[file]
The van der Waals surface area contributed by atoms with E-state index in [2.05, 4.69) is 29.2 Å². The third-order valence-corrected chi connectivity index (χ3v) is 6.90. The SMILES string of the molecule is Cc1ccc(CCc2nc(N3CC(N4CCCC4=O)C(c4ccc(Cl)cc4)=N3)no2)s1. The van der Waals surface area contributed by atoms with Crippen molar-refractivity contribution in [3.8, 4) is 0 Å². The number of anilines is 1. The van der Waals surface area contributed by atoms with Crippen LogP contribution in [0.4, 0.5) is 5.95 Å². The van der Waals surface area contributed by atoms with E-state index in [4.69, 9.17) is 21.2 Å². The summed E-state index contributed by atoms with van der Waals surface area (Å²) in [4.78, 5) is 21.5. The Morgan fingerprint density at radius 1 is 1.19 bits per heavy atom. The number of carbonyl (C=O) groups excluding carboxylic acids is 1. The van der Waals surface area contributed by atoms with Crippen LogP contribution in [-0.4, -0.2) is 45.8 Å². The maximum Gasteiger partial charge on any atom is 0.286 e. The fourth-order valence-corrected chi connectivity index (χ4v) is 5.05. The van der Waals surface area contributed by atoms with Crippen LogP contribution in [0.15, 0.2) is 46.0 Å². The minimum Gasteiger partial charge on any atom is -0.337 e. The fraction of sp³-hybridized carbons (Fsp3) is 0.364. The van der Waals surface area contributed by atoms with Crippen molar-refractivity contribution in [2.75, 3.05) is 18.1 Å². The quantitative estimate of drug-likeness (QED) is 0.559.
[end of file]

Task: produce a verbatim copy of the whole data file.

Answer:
The van der Waals surface area contributed by atoms with E-state index in [2.05, 4.69) is 29.2 Å². The third-order valence-corrected chi connectivity index (χ3v) is 6.90. The SMILES string of the molecule is Cc1ccc(CCc2nc(N3CC(N4CCCC4=O)C(c4ccc(Cl)cc4)=N3)no2)s1. The van der Waals surface area contributed by atoms with Crippen molar-refractivity contribution in [3.8, 4) is 0 Å². The number of anilines is 1. The van der Waals surface area contributed by atoms with Crippen LogP contribution in [0.4, 0.5) is 5.95 Å². The van der Waals surface area contributed by atoms with E-state index in [4.69, 9.17) is 21.2 Å². The summed E-state index contributed by atoms with van der Waals surface area (Å²) in [4.78, 5) is 21.5. The Morgan fingerprint density at radius 1 is 1.19 bits per heavy atom. The number of carbonyl (C=O) groups excluding carboxylic acids is 1. The van der Waals surface area contributed by atoms with Crippen LogP contribution in [-0.4, -0.2) is 45.8 Å². The maximum Gasteiger partial charge on any atom is 0.286 e. The fourth-order valence-corrected chi connectivity index (χ4v) is 5.05. The van der Waals surface area contributed by atoms with Crippen LogP contribution in [0.15, 0.2) is 46.0 Å². The minimum Gasteiger partial charge on any atom is -0.337 e. The fraction of sp³-hybridized carbons (Fsp3) is 0.364. The van der Waals surface area contributed by atoms with Crippen molar-refractivity contribution in [2.75, 3.05) is 18.1 Å². The quantitative estimate of drug-likeness (QED) is 0.559.